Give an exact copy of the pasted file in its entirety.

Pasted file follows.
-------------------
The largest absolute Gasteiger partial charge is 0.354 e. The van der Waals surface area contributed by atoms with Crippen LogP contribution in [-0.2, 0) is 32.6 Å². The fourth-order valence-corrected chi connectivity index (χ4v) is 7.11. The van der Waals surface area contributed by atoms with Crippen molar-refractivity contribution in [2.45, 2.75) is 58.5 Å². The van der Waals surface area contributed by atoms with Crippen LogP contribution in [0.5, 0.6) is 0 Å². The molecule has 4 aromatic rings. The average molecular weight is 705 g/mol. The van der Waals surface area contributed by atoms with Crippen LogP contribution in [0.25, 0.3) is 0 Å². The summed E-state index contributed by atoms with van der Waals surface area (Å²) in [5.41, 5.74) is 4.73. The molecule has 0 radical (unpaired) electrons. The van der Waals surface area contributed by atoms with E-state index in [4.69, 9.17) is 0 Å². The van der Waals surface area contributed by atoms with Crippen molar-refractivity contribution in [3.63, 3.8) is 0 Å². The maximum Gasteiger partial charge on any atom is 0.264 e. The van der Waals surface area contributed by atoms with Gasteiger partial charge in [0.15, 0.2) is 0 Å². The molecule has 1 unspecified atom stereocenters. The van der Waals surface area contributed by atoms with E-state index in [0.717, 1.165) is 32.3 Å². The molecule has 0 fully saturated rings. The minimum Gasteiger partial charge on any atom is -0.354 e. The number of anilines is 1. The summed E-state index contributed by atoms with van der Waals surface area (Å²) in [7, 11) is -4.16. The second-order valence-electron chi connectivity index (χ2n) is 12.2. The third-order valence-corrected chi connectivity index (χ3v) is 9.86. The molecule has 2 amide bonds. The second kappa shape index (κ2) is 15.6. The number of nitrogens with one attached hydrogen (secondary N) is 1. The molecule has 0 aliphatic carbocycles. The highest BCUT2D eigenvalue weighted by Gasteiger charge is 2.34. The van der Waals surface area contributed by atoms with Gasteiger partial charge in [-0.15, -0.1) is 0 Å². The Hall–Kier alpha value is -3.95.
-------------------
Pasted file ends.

The largest absolute Gasteiger partial charge is 0.354 e. The van der Waals surface area contributed by atoms with Crippen LogP contribution in [-0.2, 0) is 32.6 Å². The fourth-order valence-corrected chi connectivity index (χ4v) is 7.11. The van der Waals surface area contributed by atoms with Crippen molar-refractivity contribution in [2.45, 2.75) is 58.5 Å². The van der Waals surface area contributed by atoms with Crippen LogP contribution in [0.5, 0.6) is 0 Å². The molecule has 4 aromatic rings. The average molecular weight is 705 g/mol. The van der Waals surface area contributed by atoms with Crippen LogP contribution in [0.25, 0.3) is 0 Å². The summed E-state index contributed by atoms with van der Waals surface area (Å²) in [5.41, 5.74) is 4.73. The molecule has 0 radical (unpaired) electrons. The van der Waals surface area contributed by atoms with E-state index in [4.69, 9.17) is 0 Å². The van der Waals surface area contributed by atoms with Crippen molar-refractivity contribution in [3.63, 3.8) is 0 Å². The maximum Gasteiger partial charge on any atom is 0.264 e. The van der Waals surface area contributed by atoms with Gasteiger partial charge in [0.15, 0.2) is 0 Å². The molecule has 1 unspecified atom stereocenters. The van der Waals surface area contributed by atoms with E-state index in [0.717, 1.165) is 32.3 Å². The molecule has 0 fully saturated rings. The minimum Gasteiger partial charge on any atom is -0.354 e. The number of anilines is 1. The summed E-state index contributed by atoms with van der Waals surface area (Å²) in [7, 11) is -4.16. The second-order valence-electron chi connectivity index (χ2n) is 12.2. The third-order valence-corrected chi connectivity index (χ3v) is 9.86. The molecule has 2 amide bonds. The second kappa shape index (κ2) is 15.6. The number of nitrogens with one attached hydrogen (secondary N) is 1. The molecule has 0 aliphatic carbocycles. The highest BCUT2D eigenvalue weighted by Gasteiger charge is 2.34. The van der Waals surface area contributed by atoms with Gasteiger partial charge in [-0.15, -0.1) is 0 Å². The Hall–Kier alpha value is -3.95.